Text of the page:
I got rid of the old var~ and var~~ operators because now we have something better: var\exp. This is for use in expressions where var is returned but updated to exp. This is more flexible and intuitive than before:

    var\0 in Spin2 was var~ in Spin1.
    var\1 in Spin2 was var~~ in Spin1.
    var\exp in Spin2 is allowed.
    P[n] := exp
    P[n]\0
    P[n]\1
    P[n]\float (float = -1)
    P[n]!
    x := P[n]
    

    We could get rid of := in Spin2 and use =, instead. Less typing and clearer:
    P[n] = exp
    P[n] = 0
    P[n] = 1
    P[n] = float (float = -1)
    P[n]! (toggle)
    P[n]? (random)
    x = P[n]
    
  • I don't think "PIN" or "P" are good choices; these are both likely to be common variable and/or constant names in user code.
  • cgraceycgracey Posts: 11,129
    edited 2019-06-03 - 14:45:54
    ersmith wrote: »
    I don't think "PIN" or "P" are good choices; these are both likely to be common variable and/or constant names in user code.

    If we use WPIN/LPIN/HPIN/TPIN/ZPIN/RPIN, we avoid that.
  • If your going with WPIN/LPIN/etc..., then wouldn't PINW,PINL,etc... be better, as you wrote earlier ?
    At least they'd sort naturally for docs, and could be simpler to find by function group.

    Maybe there is already a convention in-use though.....
  • I'm for using the array-like syntax, especially with the range stuff. Just seems more aesthetically pleasing to me. What about PINS as the keyword?
    Also, please keep the :=
    It's a little odd, but forgetting a : is easier to fix than forgetting the 2nd = in a condition
  • Phil Pilgrim (PhiPi)Phil Pilgrim (PhiPi) Posts: 22,324
    edited 2019-06-03 - 16:53:01
    ersmith wrote:
    I don't think "PIN" or "P" are good choices; these are both likely to be common variable and/or constant names in user code.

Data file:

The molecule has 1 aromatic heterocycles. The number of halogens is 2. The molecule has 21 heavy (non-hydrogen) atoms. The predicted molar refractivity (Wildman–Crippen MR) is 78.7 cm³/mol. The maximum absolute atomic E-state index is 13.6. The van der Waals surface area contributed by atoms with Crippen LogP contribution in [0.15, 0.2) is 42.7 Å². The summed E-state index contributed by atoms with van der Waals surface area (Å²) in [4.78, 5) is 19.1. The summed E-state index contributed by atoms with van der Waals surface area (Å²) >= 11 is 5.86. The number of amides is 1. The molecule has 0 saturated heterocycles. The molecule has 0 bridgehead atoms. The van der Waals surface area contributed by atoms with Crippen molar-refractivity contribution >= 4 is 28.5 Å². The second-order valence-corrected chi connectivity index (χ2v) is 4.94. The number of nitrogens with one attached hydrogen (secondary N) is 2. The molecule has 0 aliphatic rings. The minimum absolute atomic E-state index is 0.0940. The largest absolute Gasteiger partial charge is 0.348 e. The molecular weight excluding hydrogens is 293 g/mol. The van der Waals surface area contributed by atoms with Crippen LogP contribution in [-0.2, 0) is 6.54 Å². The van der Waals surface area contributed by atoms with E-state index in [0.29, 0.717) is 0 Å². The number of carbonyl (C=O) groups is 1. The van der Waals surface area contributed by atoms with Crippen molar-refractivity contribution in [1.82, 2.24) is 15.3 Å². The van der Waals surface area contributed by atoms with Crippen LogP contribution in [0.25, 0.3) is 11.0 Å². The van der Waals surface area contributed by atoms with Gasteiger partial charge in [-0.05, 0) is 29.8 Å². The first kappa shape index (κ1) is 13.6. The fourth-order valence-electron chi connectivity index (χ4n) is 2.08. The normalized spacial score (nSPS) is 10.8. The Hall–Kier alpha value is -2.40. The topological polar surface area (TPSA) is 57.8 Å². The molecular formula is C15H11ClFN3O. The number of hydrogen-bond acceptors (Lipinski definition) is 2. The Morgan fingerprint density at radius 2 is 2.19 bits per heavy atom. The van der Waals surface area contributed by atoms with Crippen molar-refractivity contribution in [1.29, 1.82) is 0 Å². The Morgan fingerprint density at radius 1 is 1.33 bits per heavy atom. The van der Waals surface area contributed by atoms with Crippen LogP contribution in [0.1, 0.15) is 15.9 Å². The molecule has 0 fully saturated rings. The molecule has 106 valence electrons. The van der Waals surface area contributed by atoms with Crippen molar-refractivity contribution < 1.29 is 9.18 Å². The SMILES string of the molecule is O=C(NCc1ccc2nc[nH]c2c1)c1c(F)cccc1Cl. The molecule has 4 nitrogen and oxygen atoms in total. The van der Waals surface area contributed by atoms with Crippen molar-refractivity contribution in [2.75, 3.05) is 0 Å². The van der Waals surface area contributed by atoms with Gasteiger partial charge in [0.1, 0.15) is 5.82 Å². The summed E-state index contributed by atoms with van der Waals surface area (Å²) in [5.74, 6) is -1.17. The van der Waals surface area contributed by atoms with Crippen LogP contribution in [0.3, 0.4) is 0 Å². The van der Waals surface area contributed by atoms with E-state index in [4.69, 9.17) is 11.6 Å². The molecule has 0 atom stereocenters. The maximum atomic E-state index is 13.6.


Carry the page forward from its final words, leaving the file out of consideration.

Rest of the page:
Especially not P. I like PINS, though. And, yes, please keep the :=.

    BTW, ~~ and ~ are still useful, and are symmetric as pre- and post- set and clear. It doesn't look like \ can be used a pre-op.

    Also, will you be allowing something like this?
    PINS[3..5] := 7
    

    And for
    PINS[1]?
    

    Where is the seed stored? It can't be just one bit.

    -Phil
    “Perfection is achieved not when there is nothing more to add, but when there is nothing left to take away. -Antoine de Saint-Exupery
  • ersmith wrote:
    I don't think "PIN" or "P" are good choices; these are both likely to be common variable and/or constant names in user code.
    Especially not P. I like PINS, though. And, yes, please keep the :=.

    BTW, ~~ and ~ are still useful, and are symmetric as pre- and post- set and clear. It doesn't look like \ can be used a pre-op.

    Also, will you be allowing something like this?
    PINS[3..5] := 7
    

    And for
    PINS[1]?
    

    Where is the seed stored? It can't be just one bit.

    -Phil

    There are bitfields possible for all Spin2 variables, but working it into this PIN[x] syntax would be difficult. These PIN operations all amount to a single PASM {#}D instruction that does something to a certain pin. On the next silicon, bits 10..6 add additional pins to the operation, while bits 5..0 specify the base pin. The thing is, it wraps within the 32-pin base-pin group, so you can't span between A and B ports.

    To use bitfields, you would have to operate on DIRA or DIRB and also OUTA or OUTB (bitfield is extra_pins<<6 + base_pin):

    DIRA.bitfield := -1
    OUTA.bitfield := exp

    In PASM, DRVRND D/# writes that cog's 32-bit chunk of the hub's xoroshiro128** PRNG value to up to 32 pins at once. So, while the other instructions specify all pins going to some single state, DRVRND and DRVNOT treat each pin individually. So, it's more of a fit for my original WPIN/LPIN/HPIN/... instruction than for a general PIN[y..x] approach. Eric's compiler could unravel all this and compile the appropriate bytecodes, whereas I'm going to rely more on special syntax for optimization.
  • RaymanRayman Posts: 9,474
    edited 2019-06-03 - 18:49:03
    How about:

    P31:=1 '(for pin #31)

    I.e., just use P0..P63 names directly..
    Prop Info and Apps: http://www.rayslogic.com/